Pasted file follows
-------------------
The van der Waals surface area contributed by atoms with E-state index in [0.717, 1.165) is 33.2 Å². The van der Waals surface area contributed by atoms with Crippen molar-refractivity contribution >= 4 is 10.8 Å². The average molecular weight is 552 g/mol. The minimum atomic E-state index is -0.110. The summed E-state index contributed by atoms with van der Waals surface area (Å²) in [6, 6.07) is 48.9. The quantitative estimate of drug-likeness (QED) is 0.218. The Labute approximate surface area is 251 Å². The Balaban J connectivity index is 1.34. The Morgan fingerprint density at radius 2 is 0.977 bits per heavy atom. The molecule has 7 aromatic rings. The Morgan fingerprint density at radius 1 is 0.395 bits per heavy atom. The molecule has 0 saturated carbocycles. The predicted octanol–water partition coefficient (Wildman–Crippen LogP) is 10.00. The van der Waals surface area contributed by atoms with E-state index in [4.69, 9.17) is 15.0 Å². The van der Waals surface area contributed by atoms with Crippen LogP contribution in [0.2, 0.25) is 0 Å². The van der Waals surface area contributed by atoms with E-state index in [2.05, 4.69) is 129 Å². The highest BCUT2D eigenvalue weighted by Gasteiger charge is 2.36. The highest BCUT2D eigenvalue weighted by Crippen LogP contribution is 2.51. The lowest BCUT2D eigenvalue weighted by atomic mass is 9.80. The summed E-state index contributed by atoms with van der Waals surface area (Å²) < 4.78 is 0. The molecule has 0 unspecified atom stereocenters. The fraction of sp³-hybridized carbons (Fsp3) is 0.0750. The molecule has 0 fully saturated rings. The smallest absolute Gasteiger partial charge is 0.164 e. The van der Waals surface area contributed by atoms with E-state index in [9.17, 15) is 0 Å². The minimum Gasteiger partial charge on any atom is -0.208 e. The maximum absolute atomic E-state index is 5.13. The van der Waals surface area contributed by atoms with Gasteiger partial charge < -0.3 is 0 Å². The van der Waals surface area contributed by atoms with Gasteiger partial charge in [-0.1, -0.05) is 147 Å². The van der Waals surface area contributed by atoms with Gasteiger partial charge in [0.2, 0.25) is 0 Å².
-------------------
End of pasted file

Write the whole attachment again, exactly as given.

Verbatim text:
The van der Waals surface area contributed by atoms with E-state index in [0.717, 1.165) is 33.2 Å². The van der Waals surface area contributed by atoms with Crippen molar-refractivity contribution >= 4 is 10.8 Å². The average molecular weight is 552 g/mol. The minimum atomic E-state index is -0.110. The summed E-state index contributed by atoms with van der Waals surface area (Å²) in [6, 6.07) is 48.9. The quantitative estimate of drug-likeness (QED) is 0.218. The Labute approximate surface area is 251 Å². The Balaban J connectivity index is 1.34. The Morgan fingerprint density at radius 2 is 0.977 bits per heavy atom. The molecule has 7 aromatic rings. The Morgan fingerprint density at radius 1 is 0.395 bits per heavy atom. The molecule has 0 saturated carbocycles. The predicted octanol–water partition coefficient (Wildman–Crippen LogP) is 10.00. The van der Waals surface area contributed by atoms with E-state index in [4.69, 9.17) is 15.0 Å². The van der Waals surface area contributed by atoms with Crippen LogP contribution in [0.2, 0.25) is 0 Å². The van der Waals surface area contributed by atoms with E-state index in [2.05, 4.69) is 129 Å². The highest BCUT2D eigenvalue weighted by Gasteiger charge is 2.36. The highest BCUT2D eigenvalue weighted by Crippen LogP contribution is 2.51. The lowest BCUT2D eigenvalue weighted by atomic mass is 9.80. The summed E-state index contributed by atoms with van der Waals surface area (Å²) < 4.78 is 0. The molecule has 0 unspecified atom stereocenters. The fraction of sp³-hybridized carbons (Fsp3) is 0.0750. The molecule has 0 fully saturated rings. The smallest absolute Gasteiger partial charge is 0.164 e. The van der Waals surface area contributed by atoms with E-state index in [9.17, 15) is 0 Å². The minimum Gasteiger partial charge on any atom is -0.208 e. The maximum absolute atomic E-state index is 5.13. The van der Waals surface area contributed by atoms with Gasteiger partial charge < -0.3 is 0 Å². The van der Waals surface area contributed by atoms with Gasteiger partial charge in [-0.1, -0.05) is 147 Å². The van der Waals surface area contributed by atoms with Gasteiger partial charge in [0.2, 0.25) is 0 Å².